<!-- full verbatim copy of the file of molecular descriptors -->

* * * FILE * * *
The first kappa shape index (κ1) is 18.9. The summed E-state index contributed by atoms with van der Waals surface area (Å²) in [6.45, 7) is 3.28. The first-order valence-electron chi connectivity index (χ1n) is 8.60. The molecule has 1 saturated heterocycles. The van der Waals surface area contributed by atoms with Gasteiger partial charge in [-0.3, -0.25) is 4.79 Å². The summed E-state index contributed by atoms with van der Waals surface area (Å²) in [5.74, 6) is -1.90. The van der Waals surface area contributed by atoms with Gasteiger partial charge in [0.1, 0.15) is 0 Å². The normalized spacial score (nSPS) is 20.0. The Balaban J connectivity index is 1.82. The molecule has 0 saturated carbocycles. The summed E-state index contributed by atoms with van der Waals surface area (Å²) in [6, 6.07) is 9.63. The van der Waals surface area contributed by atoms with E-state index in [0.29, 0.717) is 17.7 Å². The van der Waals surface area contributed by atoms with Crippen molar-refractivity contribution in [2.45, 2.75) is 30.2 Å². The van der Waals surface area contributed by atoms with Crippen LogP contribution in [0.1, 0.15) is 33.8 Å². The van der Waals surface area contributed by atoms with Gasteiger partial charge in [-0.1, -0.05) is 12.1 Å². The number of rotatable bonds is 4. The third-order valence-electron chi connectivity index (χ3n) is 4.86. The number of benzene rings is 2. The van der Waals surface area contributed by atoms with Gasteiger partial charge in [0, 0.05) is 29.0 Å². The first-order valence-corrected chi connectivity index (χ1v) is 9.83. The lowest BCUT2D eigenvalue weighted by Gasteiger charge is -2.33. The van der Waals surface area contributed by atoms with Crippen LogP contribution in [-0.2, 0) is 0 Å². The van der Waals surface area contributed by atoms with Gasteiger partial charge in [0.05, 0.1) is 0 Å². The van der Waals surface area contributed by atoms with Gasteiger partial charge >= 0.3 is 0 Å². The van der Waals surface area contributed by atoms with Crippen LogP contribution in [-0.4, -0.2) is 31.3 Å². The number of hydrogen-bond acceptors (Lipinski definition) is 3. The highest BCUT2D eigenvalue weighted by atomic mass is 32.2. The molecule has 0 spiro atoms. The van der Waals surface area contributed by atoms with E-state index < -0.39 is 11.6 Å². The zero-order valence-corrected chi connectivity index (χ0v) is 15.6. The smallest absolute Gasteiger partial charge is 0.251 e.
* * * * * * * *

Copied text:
The first kappa shape index (κ1) is 18.9. The summed E-state index contributed by atoms with van der Waals surface area (Å²) in [6.45, 7) is 3.28. The first-order valence-electron chi connectivity index (χ1n) is 8.60. The molecule has 1 saturated heterocycles. The van der Waals surface area contributed by atoms with Gasteiger partial charge in [-0.3, -0.25) is 4.79 Å². The summed E-state index contributed by atoms with van der Waals surface area (Å²) in [5.74, 6) is -1.90. The van der Waals surface area contributed by atoms with Gasteiger partial charge in [0.1, 0.15) is 0 Å². The normalized spacial score (nSPS) is 20.0. The Balaban J connectivity index is 1.82. The molecule has 0 saturated carbocycles. The summed E-state index contributed by atoms with van der Waals surface area (Å²) in [6, 6.07) is 9.63. The van der Waals surface area contributed by atoms with E-state index in [0.29, 0.717) is 17.7 Å². The van der Waals surface area contributed by atoms with Crippen molar-refractivity contribution in [2.45, 2.75) is 30.2 Å². The van der Waals surface area contributed by atoms with Crippen LogP contribution in [0.1, 0.15) is 33.8 Å². The van der Waals surface area contributed by atoms with Gasteiger partial charge in [-0.1, -0.05) is 12.1 Å². The number of rotatable bonds is 4. The third-order valence-electron chi connectivity index (χ3n) is 4.86. The number of benzene rings is 2. The van der Waals surface area contributed by atoms with Gasteiger partial charge in [0, 0.05) is 29.0 Å². The first-order valence-corrected chi connectivity index (χ1v) is 9.83. The lowest BCUT2D eigenvalue weighted by Gasteiger charge is -2.33. The van der Waals surface area contributed by atoms with Crippen LogP contribution in [-0.2, 0) is 0 Å². The van der Waals surface area contributed by atoms with Gasteiger partial charge in [0.05, 0.1) is 0 Å². The van der Waals surface area contributed by atoms with Gasteiger partial charge >= 0.3 is 0 Å². The van der Waals surface area contributed by atoms with Crippen LogP contribution in [-0.4, -0.2) is 31.3 Å². The number of hydrogen-bond acceptors (Lipinski definition) is 3. The highest BCUT2D eigenvalue weighted by atomic mass is 32.2. The molecule has 0 spiro atoms. The van der Waals surface area contributed by atoms with E-state index < -0.39 is 11.6 Å². The zero-order valence-corrected chi connectivity index (χ0v) is 15.6. The smallest absolute Gasteiger partial charge is 0.251 e.